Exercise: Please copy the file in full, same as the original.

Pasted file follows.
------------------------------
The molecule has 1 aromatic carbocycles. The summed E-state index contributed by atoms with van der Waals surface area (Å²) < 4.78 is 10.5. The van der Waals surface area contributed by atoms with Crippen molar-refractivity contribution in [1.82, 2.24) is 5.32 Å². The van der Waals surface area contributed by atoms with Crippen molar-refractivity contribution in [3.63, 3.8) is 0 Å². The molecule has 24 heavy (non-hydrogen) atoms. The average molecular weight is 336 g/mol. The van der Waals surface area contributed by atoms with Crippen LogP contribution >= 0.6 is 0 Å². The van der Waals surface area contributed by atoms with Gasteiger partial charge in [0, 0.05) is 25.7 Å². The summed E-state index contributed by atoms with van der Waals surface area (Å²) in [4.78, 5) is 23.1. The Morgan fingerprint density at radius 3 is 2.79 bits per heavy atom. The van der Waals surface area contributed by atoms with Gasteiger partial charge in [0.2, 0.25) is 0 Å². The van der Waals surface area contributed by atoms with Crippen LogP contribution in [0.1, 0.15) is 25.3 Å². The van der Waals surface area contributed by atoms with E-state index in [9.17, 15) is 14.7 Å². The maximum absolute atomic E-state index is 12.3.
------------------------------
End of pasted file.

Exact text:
The molecule has 1 aromatic carbocycles. The summed E-state index contributed by atoms with van der Waals surface area (Å²) < 4.78 is 10.5. The van der Waals surface area contributed by atoms with Crippen molar-refractivity contribution in [1.82, 2.24) is 5.32 Å². The van der Waals surface area contributed by atoms with Crippen molar-refractivity contribution in [3.63, 3.8) is 0 Å². The molecule has 24 heavy (non-hydrogen) atoms. The average molecular weight is 336 g/mol. The van der Waals surface area contributed by atoms with Crippen LogP contribution >= 0.6 is 0 Å². The van der Waals surface area contributed by atoms with Gasteiger partial charge in [0, 0.05) is 25.7 Å². The summed E-state index contributed by atoms with van der Waals surface area (Å²) in [4.78, 5) is 23.1. The Morgan fingerprint density at radius 3 is 2.79 bits per heavy atom. The van der Waals surface area contributed by atoms with Gasteiger partial charge in [0.2, 0.25) is 0 Å². The van der Waals surface area contributed by atoms with Crippen LogP contribution in [0.1, 0.15) is 25.3 Å². The van der Waals surface area contributed by atoms with E-state index in [9.17, 15) is 14.7 Å². The maximum absolute atomic E-state index is 12.3.